Similarly, we get recommendations to take “hundreds of dark frames” in the hope that we will have a “pure” master dark, the better to create a perfect picture.
Ain’t gonna happen.
Looking at the graph at left, we notice something interesting. The level of noise does drop dramatically with the averaging of multiple frames at first, but then something strange happens: The curve begins to level out. Specifically, the improvement is substantial up to 16 frames, but after 25 frames, the improvement basically ends.
Related to this is the signal-to-noise formula: The improvement of signal to noise equals the square root of the number of frames combined. Four frames will thus double the signal over the noise, 16 frames will have a fourfold increase, and, theoretically, 25 frames will see a fivefold increase. Remember that at 25 frames, we’re getting close to the asymptotic boundary, beyond which noise doesn’t improve. Plus, the difference between four times and five times improvement is slim to begin with. Adding nine more frames accomplishes basically nothing.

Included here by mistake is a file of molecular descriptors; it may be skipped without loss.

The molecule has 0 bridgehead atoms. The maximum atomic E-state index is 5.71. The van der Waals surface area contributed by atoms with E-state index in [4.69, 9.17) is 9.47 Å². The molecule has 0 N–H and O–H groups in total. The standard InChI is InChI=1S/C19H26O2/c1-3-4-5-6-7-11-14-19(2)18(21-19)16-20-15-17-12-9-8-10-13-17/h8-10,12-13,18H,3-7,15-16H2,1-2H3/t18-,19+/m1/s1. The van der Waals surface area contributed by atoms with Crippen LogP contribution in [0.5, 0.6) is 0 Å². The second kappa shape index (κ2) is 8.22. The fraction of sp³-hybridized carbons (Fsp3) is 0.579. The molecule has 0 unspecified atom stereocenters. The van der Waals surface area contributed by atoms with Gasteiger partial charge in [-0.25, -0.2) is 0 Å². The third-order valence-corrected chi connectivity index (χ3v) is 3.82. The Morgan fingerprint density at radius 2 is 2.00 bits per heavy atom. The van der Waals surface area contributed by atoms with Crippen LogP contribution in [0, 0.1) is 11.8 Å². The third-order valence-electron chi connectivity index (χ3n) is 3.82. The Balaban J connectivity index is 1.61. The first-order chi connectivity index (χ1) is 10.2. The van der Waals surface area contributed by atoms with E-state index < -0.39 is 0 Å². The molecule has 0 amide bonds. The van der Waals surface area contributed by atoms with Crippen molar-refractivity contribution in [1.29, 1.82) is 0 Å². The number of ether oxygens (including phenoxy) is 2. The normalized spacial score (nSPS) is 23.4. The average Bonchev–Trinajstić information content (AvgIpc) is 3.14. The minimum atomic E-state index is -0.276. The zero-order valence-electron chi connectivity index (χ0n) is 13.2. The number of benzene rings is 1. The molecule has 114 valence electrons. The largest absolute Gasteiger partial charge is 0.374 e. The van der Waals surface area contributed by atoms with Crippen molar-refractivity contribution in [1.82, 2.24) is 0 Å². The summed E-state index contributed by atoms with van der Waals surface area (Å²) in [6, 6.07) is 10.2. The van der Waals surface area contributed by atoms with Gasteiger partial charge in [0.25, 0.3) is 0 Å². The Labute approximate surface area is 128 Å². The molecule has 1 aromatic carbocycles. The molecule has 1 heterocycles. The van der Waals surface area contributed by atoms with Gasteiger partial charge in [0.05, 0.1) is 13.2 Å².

In my experiments, I couldn’t see any improvement after combining nine dark frames. Indeed, comparing the results of a three-frame dark and a 40-frame dark revealed no visible difference when I combined the light frames as a mean (average). See the photo comparison at right for a visual reference.
Remember, you can’t take infinite frames. Make each one count, so that when you combine them to reduce noise, you bring as much as you can to the table. It is thus better to take the longest exposures that your equipment and sky will allow.
After image processing, use noise-reduction software on what noise remains to create the illusion of infinite data. That’s how to get a real-life happy ending.